From bustling beach towns to small ﬁshing communities, stunning stretches of sand to lush rainforests teeming with life, Costa Rica’s Central Paciﬁc coast has a huge variety of lifestyle choices to offer expats. And thankfully, it has the real estate to match. The name of the game in the Central Paciﬁc is good value. Beachfront and walk to-the-beach properties are bargain-priced compared to anything you’d ﬁnd in popular resort areas of the U.S. And there truly is something for everybody, whether you’re into the vibrant atmosphere of a resort or the peace of a ﬁshing village.
Lorelei Kusin has seen four Panamanian presidents come and go during her 14 years in Panama. But she lives on an island in Bocas del Toro province, and in this part of the Caribbean, time seems to stand still.
Jennifer Blackstone’s newfound tropical lifestyle is a far cry from her childhood in Wisconsin. In fact, it’s a life she didn’t think she could ever have. “Several things fell into place and conspired to get me to Panama,” says Jennifer, who fell in love with the tropics several years ago. “I visited Costa Rica and I loved the tropical feel…the colorful ﬂowers and the warm ocean,” she says. “But the thought of living there…it was a fantasy.
For Hani and Roanne, living part-time in Europe was a long-time dream. After talking about it for many years, in 2008—on their third visit to the French Riviera—they took a spontaneous plunge. “We were on vacation and had some extra time on our hands, and we thought ‘Why not start looking at properties?’” says Hani.
You wake up each morning for your daily walk on the beach. It’s flat, a long curve that runs for two-and-a-half miles, ending on either end in tree-covered cliffs. Your condo is just two blocks or so away. You’re renting, trying out the community before you commit to buying a property. It’s a one-bedroom condo in a gated complex, a nice mix of friendly expats and locals who congregate in the pool. You pay $500 a month during “low” season December through February and $700 the rest of the year. It’s fully furnished. A similar unit to this one with two bedrooms—in another part of the community—is listed for sale at $62,000.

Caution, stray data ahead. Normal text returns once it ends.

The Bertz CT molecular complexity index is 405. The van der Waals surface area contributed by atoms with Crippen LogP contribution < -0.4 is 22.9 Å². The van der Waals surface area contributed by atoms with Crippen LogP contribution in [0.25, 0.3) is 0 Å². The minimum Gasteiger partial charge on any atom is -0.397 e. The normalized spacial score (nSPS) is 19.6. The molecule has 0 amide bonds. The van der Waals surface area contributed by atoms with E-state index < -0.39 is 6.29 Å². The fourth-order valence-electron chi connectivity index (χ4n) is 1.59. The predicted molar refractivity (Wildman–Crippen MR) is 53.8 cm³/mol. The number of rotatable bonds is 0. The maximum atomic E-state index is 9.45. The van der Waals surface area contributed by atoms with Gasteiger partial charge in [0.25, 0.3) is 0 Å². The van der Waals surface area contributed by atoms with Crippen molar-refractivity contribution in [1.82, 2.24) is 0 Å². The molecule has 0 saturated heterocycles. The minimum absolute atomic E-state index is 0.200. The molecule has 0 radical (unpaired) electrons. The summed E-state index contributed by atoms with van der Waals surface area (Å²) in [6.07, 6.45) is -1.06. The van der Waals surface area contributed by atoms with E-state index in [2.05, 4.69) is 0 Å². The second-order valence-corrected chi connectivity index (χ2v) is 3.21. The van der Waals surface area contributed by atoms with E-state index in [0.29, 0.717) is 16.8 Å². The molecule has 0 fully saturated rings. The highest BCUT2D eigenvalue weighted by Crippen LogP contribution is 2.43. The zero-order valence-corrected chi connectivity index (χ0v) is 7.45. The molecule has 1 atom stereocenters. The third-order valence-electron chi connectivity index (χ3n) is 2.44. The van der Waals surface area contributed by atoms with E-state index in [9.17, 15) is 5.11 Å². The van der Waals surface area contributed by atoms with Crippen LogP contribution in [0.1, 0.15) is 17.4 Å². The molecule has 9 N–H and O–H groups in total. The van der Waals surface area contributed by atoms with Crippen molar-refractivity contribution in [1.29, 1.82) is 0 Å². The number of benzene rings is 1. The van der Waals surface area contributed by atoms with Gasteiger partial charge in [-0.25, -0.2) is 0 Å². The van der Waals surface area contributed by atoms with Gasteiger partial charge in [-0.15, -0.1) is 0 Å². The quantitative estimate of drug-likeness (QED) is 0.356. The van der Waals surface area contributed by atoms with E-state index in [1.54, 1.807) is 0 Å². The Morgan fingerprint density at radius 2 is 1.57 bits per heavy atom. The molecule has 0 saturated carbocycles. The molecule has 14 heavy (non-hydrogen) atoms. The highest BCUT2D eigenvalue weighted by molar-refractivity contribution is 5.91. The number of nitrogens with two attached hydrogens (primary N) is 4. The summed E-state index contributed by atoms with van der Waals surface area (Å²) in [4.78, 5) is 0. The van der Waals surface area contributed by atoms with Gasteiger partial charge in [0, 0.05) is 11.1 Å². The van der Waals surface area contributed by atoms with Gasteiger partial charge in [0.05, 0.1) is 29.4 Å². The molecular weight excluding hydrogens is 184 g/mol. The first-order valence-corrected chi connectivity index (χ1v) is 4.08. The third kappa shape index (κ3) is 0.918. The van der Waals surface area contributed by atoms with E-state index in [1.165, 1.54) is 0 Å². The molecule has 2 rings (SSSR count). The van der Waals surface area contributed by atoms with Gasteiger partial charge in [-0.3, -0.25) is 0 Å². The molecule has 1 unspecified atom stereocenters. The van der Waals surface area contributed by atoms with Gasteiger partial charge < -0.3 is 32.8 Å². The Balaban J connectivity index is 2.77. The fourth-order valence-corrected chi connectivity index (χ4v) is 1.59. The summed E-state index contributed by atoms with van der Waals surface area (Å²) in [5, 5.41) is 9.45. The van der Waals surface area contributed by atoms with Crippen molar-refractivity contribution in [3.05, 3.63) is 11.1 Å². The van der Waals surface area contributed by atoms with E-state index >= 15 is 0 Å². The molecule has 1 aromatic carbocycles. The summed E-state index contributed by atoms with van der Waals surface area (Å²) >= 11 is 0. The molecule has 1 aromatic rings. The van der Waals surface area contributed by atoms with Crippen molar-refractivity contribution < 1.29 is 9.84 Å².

In 2006, even though the U.S. economy was still going strong, I looked around at my life and said, “It’s time to go.” So I quit my job, sold my apartment in New York, and moved abroad. It sounds abrupt, but it actually wasn’t. I’d been thinking about it for years. I’m no financial genius, but I can add as well as anyone, and I can certainly read writing on the wall. And, having hit a milestone birthday, calculated my net assets, and estimated remaining work years, they didn’t add up to a retirement I’d enjoy. I saw absolutely no way to save as much money as financial wonks said I’d need to retire comfortably in the U.S.
Island time. It’s different from time in most of North America. In North America, time is kept with a smart phone, phablet, PDA, or—for the very hip—a trendy and retro watch…albeit one that also tracks how many steps you’ve taken so far in your day and annoys you into taking more if it senses you’ve been sitting longer than it thinks you should. On the island, time is kept by the sun, the moon, and the tides.
The big city versus the little village. It’s an age-old question, and it’s one that potential expats and retirees deal with all the time. Do I want to spend my time enjoying the slower pace and more neighborly atmosphere of a small town somewhere…or do I want to take advantage of all the shopping, entertainment, and modern amenities provided by a big city?
Ever since my wife, Suzan Haskins, and I wrote our book, we’ve been getting the same question from book reviewers and interviewers. The name of the book is The International Living Guide to Retiring Overseas on a Budget: How to Live Well on $25,000 a Year. And the question is: “What do you mean by ‘well’? What kind of lifestyle could you possibly have on just $25,000 a year?”
“You can learn to scuba dive,” my friend said. “You can learn to repair diesel engines. You can learn to do your own taxes. People will teach you how to do just about anything… but nobody teaches you how to retire.” My friend was an attendee at our last Fast Track Your Retirement Overseas Conference in Las Vegas.
This life could be yours. Plenty of everyday people are choosing to live on the water full-time—in their retirement, no less. After a bit of training and hands-on experience at home, they’re tying up beside mega-yachts in the Mediterranean…finding large floating communities of like-minded expat sailors in the Caribbean…and island hopping in the Gulf of Thailand, heading wherever their fancy takes them.
Just three weeks after its official release on March 17, “The International Living Guide to Retiring Overseas on a Budget”—the definitive guide to living a happier, healthier, more affordable life abroad— has sold more than 14,000 copies.